Now what is really going on here? Well first note that we can choose our value of epsilon since it is arbitrary and if $f$ is continuous, then there will be a corresponding value of $\delta$ that guarantees that $\lvert x-x_{0} \rvert<\delta$. This means that $\delta$ IS A FUNCTION OF EPSILON, which is the part that so many teachers do not explicitly mention, thus leading to so much confusion. Again, just to make that as explicit as possible, $\delta$ is uniquely determined by our choice of $\epsilon$. Now what exactly is $\epsilon$? Well, recall from algebra that $$\lvert f(x)-L \rvert<\epsilon \text{ is equivalent to writing } L-\epsilon<f(x)<L+\epsilon$$ so $\epsilon$ quantifies the degree to which we "squeeze" the interval $(L-\epsilon,L+\epsilon)$ and $\delta$ quantifies the degree to which we squeeze the interval $(x_{0}-\delta,x_{0}+\delta)$ based on our choice of $\epsilon$. Now, this might seem backwards since $x$ is the independent variable and the value of $f(x)$ depends on our choice of $x$ but that is actually exactly why we need this framework. Let's say we reversed the statement and we squeezed $(x_{0}-\delta,x_{0}+\delta)$ by choosing $\delta$ instead of epsilon, then the fact that there is some value $\epsilon$ such that $\lvert f(x)-L\rvert <\epsilon$ is trivial for any (bounded) function. Basically, the intuition for continuity is that continuity implies that when two values $x_{1}$ and $x_{2}$ are "close" (an inherently topological notion) to each other then $f(x_{1})$ and $f(x_{2})$ have to be close to each other as well. Thus, by squeezing the interval $(L-\epsilon, L+\epsilon)$ then for a continuous function, we know that the interval $(x_{0}-\delta,x_{0}+\delta)$ will be squeezed to a distance of $\delta$ as a function of $\epsilon$.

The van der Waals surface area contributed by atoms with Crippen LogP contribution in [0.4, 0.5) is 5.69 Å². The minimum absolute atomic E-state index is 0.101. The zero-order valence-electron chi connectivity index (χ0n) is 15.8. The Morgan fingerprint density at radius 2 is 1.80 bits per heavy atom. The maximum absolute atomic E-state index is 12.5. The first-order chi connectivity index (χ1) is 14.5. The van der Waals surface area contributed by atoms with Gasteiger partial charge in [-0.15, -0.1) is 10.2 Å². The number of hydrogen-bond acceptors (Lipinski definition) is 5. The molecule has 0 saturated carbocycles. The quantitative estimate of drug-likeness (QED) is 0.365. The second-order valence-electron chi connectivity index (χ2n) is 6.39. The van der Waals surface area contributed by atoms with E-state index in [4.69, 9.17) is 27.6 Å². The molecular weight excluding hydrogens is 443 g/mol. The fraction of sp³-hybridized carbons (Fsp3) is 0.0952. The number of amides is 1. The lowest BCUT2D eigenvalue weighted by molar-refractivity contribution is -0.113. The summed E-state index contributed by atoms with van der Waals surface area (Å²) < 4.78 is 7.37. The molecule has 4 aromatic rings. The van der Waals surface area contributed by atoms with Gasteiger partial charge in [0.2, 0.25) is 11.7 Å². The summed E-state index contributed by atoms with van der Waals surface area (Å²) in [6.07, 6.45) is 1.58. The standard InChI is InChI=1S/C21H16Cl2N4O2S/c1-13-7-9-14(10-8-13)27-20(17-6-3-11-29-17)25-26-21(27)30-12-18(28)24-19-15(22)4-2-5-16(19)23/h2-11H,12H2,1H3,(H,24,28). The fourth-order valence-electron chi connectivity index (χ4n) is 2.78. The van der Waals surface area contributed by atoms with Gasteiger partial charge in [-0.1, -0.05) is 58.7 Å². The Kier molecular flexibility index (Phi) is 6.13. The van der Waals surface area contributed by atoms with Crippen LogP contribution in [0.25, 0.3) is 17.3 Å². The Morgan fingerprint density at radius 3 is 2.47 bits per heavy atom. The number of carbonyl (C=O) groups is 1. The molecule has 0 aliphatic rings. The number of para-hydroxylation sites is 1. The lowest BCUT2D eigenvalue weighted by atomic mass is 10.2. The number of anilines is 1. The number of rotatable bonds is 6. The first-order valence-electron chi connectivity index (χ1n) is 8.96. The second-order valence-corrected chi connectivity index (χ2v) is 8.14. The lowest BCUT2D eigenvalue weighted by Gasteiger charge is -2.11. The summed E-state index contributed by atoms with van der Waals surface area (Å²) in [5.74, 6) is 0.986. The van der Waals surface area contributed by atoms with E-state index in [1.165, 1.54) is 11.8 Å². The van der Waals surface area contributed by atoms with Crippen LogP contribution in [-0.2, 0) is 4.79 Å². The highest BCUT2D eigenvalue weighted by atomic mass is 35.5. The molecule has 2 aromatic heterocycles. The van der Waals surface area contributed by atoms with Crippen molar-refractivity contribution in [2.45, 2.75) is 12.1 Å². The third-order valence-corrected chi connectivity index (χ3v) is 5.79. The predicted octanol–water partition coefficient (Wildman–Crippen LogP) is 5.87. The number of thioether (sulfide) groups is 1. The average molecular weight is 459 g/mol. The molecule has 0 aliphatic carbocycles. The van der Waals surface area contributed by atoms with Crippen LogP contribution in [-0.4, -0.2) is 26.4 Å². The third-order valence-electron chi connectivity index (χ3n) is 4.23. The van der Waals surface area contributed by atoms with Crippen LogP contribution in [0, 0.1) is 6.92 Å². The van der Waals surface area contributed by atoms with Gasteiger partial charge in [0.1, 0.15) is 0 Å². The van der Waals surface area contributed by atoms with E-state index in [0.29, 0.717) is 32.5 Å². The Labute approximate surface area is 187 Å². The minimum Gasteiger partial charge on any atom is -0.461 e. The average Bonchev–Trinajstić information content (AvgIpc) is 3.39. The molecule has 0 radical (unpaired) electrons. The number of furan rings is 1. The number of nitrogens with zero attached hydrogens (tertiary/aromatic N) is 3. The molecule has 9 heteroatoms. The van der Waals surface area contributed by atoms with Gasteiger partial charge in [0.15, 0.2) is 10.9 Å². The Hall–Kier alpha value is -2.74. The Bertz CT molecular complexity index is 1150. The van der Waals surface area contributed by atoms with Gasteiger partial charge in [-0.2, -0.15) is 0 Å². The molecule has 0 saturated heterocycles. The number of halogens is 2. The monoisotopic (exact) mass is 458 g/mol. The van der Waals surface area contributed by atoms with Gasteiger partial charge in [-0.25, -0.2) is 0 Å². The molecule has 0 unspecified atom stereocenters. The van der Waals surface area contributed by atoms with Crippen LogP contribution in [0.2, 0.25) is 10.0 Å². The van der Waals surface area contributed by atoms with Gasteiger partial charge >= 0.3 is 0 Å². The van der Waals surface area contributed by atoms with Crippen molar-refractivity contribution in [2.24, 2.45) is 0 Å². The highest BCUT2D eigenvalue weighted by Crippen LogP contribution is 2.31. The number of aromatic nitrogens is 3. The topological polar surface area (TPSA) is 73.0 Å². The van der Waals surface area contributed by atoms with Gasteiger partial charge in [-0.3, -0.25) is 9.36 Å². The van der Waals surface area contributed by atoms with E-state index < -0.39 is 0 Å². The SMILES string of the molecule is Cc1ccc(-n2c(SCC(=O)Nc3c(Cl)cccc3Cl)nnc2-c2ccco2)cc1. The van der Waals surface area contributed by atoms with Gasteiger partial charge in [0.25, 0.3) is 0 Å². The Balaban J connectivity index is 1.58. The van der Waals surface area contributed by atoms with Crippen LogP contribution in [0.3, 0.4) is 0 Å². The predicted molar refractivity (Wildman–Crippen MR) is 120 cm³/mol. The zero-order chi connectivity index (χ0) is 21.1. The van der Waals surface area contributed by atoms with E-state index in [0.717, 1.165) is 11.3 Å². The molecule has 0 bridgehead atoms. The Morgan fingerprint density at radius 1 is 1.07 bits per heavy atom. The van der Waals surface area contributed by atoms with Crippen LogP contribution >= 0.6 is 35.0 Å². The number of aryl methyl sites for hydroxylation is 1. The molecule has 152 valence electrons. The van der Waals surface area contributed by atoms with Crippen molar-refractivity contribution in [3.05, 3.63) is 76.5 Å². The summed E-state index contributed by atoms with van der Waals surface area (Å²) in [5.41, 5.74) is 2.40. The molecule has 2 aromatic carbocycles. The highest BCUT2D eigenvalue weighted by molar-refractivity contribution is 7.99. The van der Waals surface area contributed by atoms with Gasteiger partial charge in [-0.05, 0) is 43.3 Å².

Now see if you can "reverse engineer" the $\epsilon-\delta$ definition of continuity to arrive at the topological definition I provided above.

• Ok thank you but I think this is not easier, it seems a bit harder for me : / – tenepolis Aug 11 '16 at 12:28
• There is no other easier way? – tenepolis Aug 11 '16 at 12:29
• To rigorously prove continuity? I'm afraid not. Is there anything in particular that gives you so much difficulty understanding $\delta-\epsilon$ proofs? – Wavelet Aug 11 '16 at 12:30
• For function I don't have problem, just show for left side and right side limit, if same then continuous.. Why not for this : / epsilon delta work with metrics right? I don't understand anything there.. – tenepolis Aug 11 '16 at 12:34
• Yes with $\epsilon-\delta$ there is an implicit assumption that you are working in a metric space..I'll edit my question in a second and see if I can't break it down for you. – Wavelet Aug 11 '16 at 12:36

You could try reasoning within a framework which extends the reals with actual infinitesimals (I am aware of three such frameworks).

• Welcome! You should at least spell out the names of those three :-) – Singhal Aug 11 '16 at 15:11
• Done; see my answer. – Mikhail Katz Aug 11 '16 at 15:30

Usually, there are simple ways to show continuity.

# Composition of continuous functions is continuous

If you build your function out of continuous functions, it is automatically continuous. For example, consider the function:

$$f(x) = \sqrt{1 + x^2}$$

Constants, addition, squaring, and square roots are all continuous on their domain, and this implies $f$ is continuous.

# Compute the limit

The usual definition of continuity is not $\epsilon-\delta$: it is in terms of limits. You spend a lot of time in your calculus classes learning how to compute them.

For example, consider the function

$$\mathrm{sinc}(x) = \begin{cases} \frac{\sin x}{x} & x \neq 0 \\ 1 & x = 0 \end{cases}$$

By the method above, we can immediately see that $\mathrm{sinc}$ is continuous whenever $x \neq 0$. To show continuity at $x=0$, we just compute the limit.

Goal: prove $\mathrm{sinc}(0) = \lim_{x \to 0}\mathrm{sinc}(x)$

The left hand side is $1$. The right hand side can be computed by

$$\lim_{x \to 0} \mathrm{sinc}(x) = \lim_{x \to 0} \frac{\sin x}{x} = 1$$

Both sides are equal, and so $\mathrm{sinc}$ is continuous at zero as well, so it's continuous everywhere.